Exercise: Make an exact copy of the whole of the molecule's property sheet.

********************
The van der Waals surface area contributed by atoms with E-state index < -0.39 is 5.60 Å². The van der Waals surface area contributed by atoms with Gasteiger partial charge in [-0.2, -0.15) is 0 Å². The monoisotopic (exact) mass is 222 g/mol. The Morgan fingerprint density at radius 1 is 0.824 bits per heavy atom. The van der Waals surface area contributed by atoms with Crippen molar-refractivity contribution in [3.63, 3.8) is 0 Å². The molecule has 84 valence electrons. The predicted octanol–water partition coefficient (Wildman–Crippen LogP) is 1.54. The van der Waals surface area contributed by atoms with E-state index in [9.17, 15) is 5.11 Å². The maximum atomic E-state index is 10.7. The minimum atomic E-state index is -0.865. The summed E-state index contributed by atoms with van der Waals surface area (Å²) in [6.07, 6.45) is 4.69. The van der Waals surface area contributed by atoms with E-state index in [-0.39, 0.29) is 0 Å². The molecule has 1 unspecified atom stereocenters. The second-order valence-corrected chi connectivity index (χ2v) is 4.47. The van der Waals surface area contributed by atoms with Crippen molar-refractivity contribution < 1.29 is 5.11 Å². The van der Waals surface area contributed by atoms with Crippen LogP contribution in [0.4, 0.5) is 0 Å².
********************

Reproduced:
The van der Waals surface area contributed by atoms with E-state index < -0.39 is 5.60 Å². The van der Waals surface area contributed by atoms with Gasteiger partial charge in [-0.2, -0.15) is 0 Å². The monoisotopic (exact) mass is 222 g/mol. The Morgan fingerprint density at radius 1 is 0.824 bits per heavy atom. The van der Waals surface area contributed by atoms with Crippen molar-refractivity contribution in [3.63, 3.8) is 0 Å². The molecule has 84 valence electrons. The predicted octanol–water partition coefficient (Wildman–Crippen LogP) is 1.54. The van der Waals surface area contributed by atoms with E-state index in [9.17, 15) is 5.11 Å². The maximum atomic E-state index is 10.7. The minimum atomic E-state index is -0.865. The summed E-state index contributed by atoms with van der Waals surface area (Å²) in [6.07, 6.45) is 4.69. The van der Waals surface area contributed by atoms with E-state index in [-0.39, 0.29) is 0 Å². The molecule has 1 unspecified atom stereocenters. The second-order valence-corrected chi connectivity index (χ2v) is 4.47. The van der Waals surface area contributed by atoms with Crippen molar-refractivity contribution < 1.29 is 5.11 Å². The van der Waals surface area contributed by atoms with Crippen LogP contribution in [0.4, 0.5) is 0 Å².